“You’re jaywalking; you’re throwing rocks,” Hall said.

“And who are you?” Wilson asked.

“Officer Hall of the Danville Police,” Hall responded.

“Authority of what?”  Wilson appeared to retort several times in response.

Tyrell Wilson brandished a knife seconds before he was shot.

“Touch me and see what’s up!” Wilson then said at least twice. Wilson produced a knife in his right hand.

Several freeze frames from Andrew Hall’s body camera video show Tyrell Wilson’s knife.

Video from other angles also released by the sheriff’s office shows Hall advancing toward Wilson during most of the encounter as Wilson walked or backed away. After Wilson drew the knife, Wilson took steps toward Hall before Hall pulled the trigger split seconds later. Wilson immediately collapsed to the ground. Video showed that he was bleeding profusely.

A screen capture from a stopped motorist’s dash cam shows Wilson advance on Hall split seconds before he was shot. Though it is difficult to see due to the white service van in the background, Hall’s arms are outstretched, and he is holding his pistol.

“Hey, why’d you shoot him man?” someone off camera yelled to Hall several times after the shooting.

“I’m fine, just — you know,” Hall later said when a responding officer asked him if he was okay.

Officers who began arriving at the scene donned gloves and tried to help Wilson. None asked Hall what transpired.

Hall eventually moved to a nearby cruiser and shut off his body camera video when another officer told him it was okay to do so.

Around the time of the release of the video, Hall was charged criminally for shooting and killing Laudemere Arboleda during a Nov. 2018 traffic pursuit. Hall shot Arboleda nine times, Contra Costa County District Attorney Diane Becton said during a news conference. Hall’s defense attorney is arguing that shooting qualifies as self-defense and as the defense of another.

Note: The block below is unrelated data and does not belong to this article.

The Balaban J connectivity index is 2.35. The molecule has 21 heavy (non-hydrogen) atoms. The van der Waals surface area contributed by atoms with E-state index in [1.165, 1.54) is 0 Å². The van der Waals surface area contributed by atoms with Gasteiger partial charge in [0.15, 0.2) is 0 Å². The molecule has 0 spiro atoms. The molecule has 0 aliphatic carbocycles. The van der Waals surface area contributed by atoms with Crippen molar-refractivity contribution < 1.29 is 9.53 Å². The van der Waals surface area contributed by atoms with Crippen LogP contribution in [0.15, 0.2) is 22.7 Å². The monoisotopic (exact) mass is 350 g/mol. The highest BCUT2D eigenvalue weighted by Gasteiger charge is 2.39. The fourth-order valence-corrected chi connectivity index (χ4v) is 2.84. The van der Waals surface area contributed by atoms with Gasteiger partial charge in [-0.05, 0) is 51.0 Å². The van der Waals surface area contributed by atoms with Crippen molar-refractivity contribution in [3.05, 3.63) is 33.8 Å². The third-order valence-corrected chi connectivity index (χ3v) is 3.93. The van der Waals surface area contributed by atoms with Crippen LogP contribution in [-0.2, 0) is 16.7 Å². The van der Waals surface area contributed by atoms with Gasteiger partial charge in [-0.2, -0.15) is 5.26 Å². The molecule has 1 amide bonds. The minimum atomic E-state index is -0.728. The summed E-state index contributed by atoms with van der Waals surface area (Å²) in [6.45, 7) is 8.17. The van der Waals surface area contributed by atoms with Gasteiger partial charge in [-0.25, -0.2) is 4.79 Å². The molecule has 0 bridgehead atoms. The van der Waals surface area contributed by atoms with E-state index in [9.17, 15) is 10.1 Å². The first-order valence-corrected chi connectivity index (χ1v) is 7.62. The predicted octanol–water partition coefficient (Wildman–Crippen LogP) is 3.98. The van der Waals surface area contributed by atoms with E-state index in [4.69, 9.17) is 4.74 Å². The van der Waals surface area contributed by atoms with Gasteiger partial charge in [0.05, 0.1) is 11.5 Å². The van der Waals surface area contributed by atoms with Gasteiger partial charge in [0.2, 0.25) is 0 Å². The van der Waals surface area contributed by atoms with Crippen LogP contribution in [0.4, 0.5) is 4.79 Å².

“When Officer Hall fired his weapon, he felt not only was his life in the imminent danger by virtue of this car approaching him, but he felt his Sergeant’s life was in danger as well because he saw a sergeant arrive and believed his sergeant was in the path of the car,” Hall’s attorney Michael Rains told San Francisco ABC affiliate KGO-TV.

Becton believes otherwise.

“Officer Hall used unnecessary and unreasonable force when he responded to the in-progress traffic pursuit involving Laudemere Arboleda, endangering not only Mr. Arboleda’s, life but the lives of fellow officers and citizens in the immediate area,” she said.

[all images via body camera video released by the Contra Costa County Sheriff’s Office]

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Aaron Keller holds a juris doctor degree from the University of New Hampshire School of Law and a broadcast journalism degree from Syracuse University.  He is a former anchor and executive producer for the Law&Crime Network and is now a Senior Editor for the Law&Crime website. DISCLAIMER:  This website is for general informational purposes only.  You should not rely on it for legal advice.  Reading this site or interacting with the author via this site does not create an attorney-client relationship.  This website is not a substitute for the advice of an attorney.  Speak to a competent lawyer in your jurisdiction for legal advice and representation relevant to your situation.